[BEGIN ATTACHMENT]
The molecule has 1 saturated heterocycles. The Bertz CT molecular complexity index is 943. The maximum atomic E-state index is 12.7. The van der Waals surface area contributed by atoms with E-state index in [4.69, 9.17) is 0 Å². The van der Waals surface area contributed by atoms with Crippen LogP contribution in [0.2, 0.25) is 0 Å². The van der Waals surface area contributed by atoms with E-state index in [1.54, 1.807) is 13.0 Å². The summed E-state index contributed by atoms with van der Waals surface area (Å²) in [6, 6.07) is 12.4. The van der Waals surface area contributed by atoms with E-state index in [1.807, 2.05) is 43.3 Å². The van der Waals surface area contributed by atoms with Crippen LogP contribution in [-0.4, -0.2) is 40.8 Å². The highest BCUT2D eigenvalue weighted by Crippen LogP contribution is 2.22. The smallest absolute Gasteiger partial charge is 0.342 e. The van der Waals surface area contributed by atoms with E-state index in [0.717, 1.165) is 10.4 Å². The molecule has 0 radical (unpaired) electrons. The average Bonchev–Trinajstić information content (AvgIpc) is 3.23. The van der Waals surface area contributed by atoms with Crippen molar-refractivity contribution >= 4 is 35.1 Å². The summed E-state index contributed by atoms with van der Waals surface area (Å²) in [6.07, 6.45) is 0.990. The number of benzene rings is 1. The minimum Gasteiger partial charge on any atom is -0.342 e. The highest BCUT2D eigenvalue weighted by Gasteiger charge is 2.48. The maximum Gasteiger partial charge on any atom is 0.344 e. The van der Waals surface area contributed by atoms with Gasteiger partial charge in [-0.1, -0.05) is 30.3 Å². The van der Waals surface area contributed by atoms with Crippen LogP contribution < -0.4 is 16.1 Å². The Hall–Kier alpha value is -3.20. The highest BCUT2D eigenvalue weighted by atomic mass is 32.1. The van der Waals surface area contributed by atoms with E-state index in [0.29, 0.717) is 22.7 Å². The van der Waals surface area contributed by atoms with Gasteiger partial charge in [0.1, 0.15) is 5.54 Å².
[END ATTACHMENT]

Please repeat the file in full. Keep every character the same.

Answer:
The molecule has 1 saturated heterocycles. The Bertz CT molecular complexity index is 943. The maximum atomic E-state index is 12.7. The van der Waals surface area contributed by atoms with E-state index in [4.69, 9.17) is 0 Å². The van der Waals surface area contributed by atoms with Crippen LogP contribution in [0.2, 0.25) is 0 Å². The van der Waals surface area contributed by atoms with E-state index in [1.54, 1.807) is 13.0 Å². The summed E-state index contributed by atoms with van der Waals surface area (Å²) in [6, 6.07) is 12.4. The van der Waals surface area contributed by atoms with E-state index in [1.807, 2.05) is 43.3 Å². The van der Waals surface area contributed by atoms with Crippen LogP contribution in [-0.4, -0.2) is 40.8 Å². The highest BCUT2D eigenvalue weighted by Crippen LogP contribution is 2.22. The smallest absolute Gasteiger partial charge is 0.342 e. The van der Waals surface area contributed by atoms with E-state index in [0.717, 1.165) is 10.4 Å². The molecule has 0 radical (unpaired) electrons. The average Bonchev–Trinajstić information content (AvgIpc) is 3.23. The van der Waals surface area contributed by atoms with Crippen molar-refractivity contribution >= 4 is 35.1 Å². The summed E-state index contributed by atoms with van der Waals surface area (Å²) in [6.07, 6.45) is 0.990. The number of benzene rings is 1. The minimum Gasteiger partial charge on any atom is -0.342 e. The highest BCUT2D eigenvalue weighted by Gasteiger charge is 2.48. The maximum Gasteiger partial charge on any atom is 0.344 e. The van der Waals surface area contributed by atoms with Gasteiger partial charge in [-0.1, -0.05) is 30.3 Å². The van der Waals surface area contributed by atoms with Crippen LogP contribution < -0.4 is 16.1 Å². The Hall–Kier alpha value is -3.20. The highest BCUT2D eigenvalue weighted by atomic mass is 32.1. The van der Waals surface area contributed by atoms with E-state index in [0.29, 0.717) is 22.7 Å². The van der Waals surface area contributed by atoms with Gasteiger partial charge in [0.1, 0.15) is 5.54 Å².